Olive grove
Photo by Andreas Weilguny on Unsplash

By having rocks at the bottom of the pot, you ensure that any excess water not required by the olive tree can drain out of the holes at the bottom of the container. Be careful not to block the draining holes with the rocks themselves, however.

In summary, olive trees can tolerate either acid or alkaline conditions, but good drainage is extremely important.

Temperature

Olive trees need a warm climate, either the Mediterranean or similar, resulting in a long, hot summer and a cool, not frigid, winter. A mature tree can survive temperatures that are below zero degrees Celsius for a short time, but longer periods of freezing weather can create permanent, often deadly damage to the tree. Whilst some olive tree varieties can live outside of the typical Mediterranean zone, these tend not to produce large crop levels, making them not viable from an economic point of view.

Propagation

Olive trees propagation can happen in a few different ways. Cuttings and seeds are probably the simplest ways of growing new trees, and both techniques can provide a ready to plant tree in around one year.

Olive trees that have been propagated through cuttings tend to develop quicker. They will also grow similarly to the parent, original tree from where the cutting was taken. The similarity will be based on size, growth patterns and the making of olives.

History

The olive was indigenous to Asia and stretched from Iran, Syria and Palestine to the rest of the Mediterranean around 6,000 years ago. Historians believe that the olive tree is one of the oldest grown trees worldwide, some stating it was cultivated before written languages were invented.

The Minoan kingdom grew olive trees on Crete around 3,000 BC, whilst the Phoenicians transported the olive tree to the Mediterranean parts of Southern Europe and North Africa. Signs of olives have also been discovered in Egypt from 2,000 years BC.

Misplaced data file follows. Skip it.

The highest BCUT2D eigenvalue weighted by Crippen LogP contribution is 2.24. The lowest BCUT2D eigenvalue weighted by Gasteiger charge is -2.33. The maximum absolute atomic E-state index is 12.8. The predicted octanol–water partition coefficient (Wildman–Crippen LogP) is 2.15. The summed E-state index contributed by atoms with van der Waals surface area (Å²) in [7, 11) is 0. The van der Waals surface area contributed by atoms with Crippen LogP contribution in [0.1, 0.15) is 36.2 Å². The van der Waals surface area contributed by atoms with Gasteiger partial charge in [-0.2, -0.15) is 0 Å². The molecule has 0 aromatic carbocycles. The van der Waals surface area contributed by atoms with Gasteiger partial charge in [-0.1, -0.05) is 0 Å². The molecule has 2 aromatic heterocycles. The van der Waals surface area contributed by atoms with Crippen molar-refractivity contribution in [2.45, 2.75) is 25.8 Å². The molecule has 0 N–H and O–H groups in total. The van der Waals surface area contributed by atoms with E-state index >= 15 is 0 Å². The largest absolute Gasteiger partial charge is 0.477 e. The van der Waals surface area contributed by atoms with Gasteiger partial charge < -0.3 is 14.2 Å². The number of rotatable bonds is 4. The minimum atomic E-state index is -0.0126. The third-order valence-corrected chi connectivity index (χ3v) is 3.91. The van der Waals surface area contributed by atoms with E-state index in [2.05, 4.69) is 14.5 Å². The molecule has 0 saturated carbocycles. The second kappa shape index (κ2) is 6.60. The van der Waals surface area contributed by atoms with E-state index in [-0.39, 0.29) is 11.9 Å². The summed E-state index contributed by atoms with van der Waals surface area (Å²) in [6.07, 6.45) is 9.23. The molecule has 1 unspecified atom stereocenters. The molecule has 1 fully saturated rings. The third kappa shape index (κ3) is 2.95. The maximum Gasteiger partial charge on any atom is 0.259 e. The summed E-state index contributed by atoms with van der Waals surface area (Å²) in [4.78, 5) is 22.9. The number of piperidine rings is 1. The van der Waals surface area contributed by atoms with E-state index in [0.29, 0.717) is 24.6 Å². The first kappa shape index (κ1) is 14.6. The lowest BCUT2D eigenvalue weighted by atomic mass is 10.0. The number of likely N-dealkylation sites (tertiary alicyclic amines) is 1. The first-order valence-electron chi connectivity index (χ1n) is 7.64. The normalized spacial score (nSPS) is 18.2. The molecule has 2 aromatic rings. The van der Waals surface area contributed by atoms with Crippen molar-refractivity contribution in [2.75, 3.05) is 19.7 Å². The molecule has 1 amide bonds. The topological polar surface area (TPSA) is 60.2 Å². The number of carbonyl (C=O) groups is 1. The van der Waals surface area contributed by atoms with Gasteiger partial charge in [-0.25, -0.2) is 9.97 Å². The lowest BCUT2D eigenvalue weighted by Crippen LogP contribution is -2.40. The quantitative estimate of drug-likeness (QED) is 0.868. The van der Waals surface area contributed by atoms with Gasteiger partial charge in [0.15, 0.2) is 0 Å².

However, the two cultures that are most closely associated with olives and olive trees in the Mediterranean are the Roman and Greek cultures.

olives
Photo by John Cameron on Unsplash

Lifetime

Olive trees are known to live for thousands of years, with the oldest known olive tree alive being around 4,000 and 5,000 years old, known as the al Badawi olive tree in Bethlehem. However, the production of olive oil might find its way back to 8,000 years ago.

When compared to the above, the olive trees on the Mount of Olives in Jerusalem are said to be over 2000 years old, and therefore considered as relative newcomers. Over thousands of years, people have created different varieties of the olive tree, to the extent, it is now difficult to determine which varieties come before others. Gene mapping techniques are nowadays being used to better map the olive family tree. In the past hundreds of years, the olive tree has been moved across the world, from America and Japan to New Zealand and Australia.

Olive trees have also been present in Malta for thousands of years. Olive remains were discovered during excavations at Skorba Temples (4500–4100 BC), whilst the ‘Bidni’ olive trees in Bidnija are 2,000 years old. These olive trees are extraordinarily still producing olive fruit to this day, which can be used for food consumption or to produce olive oil.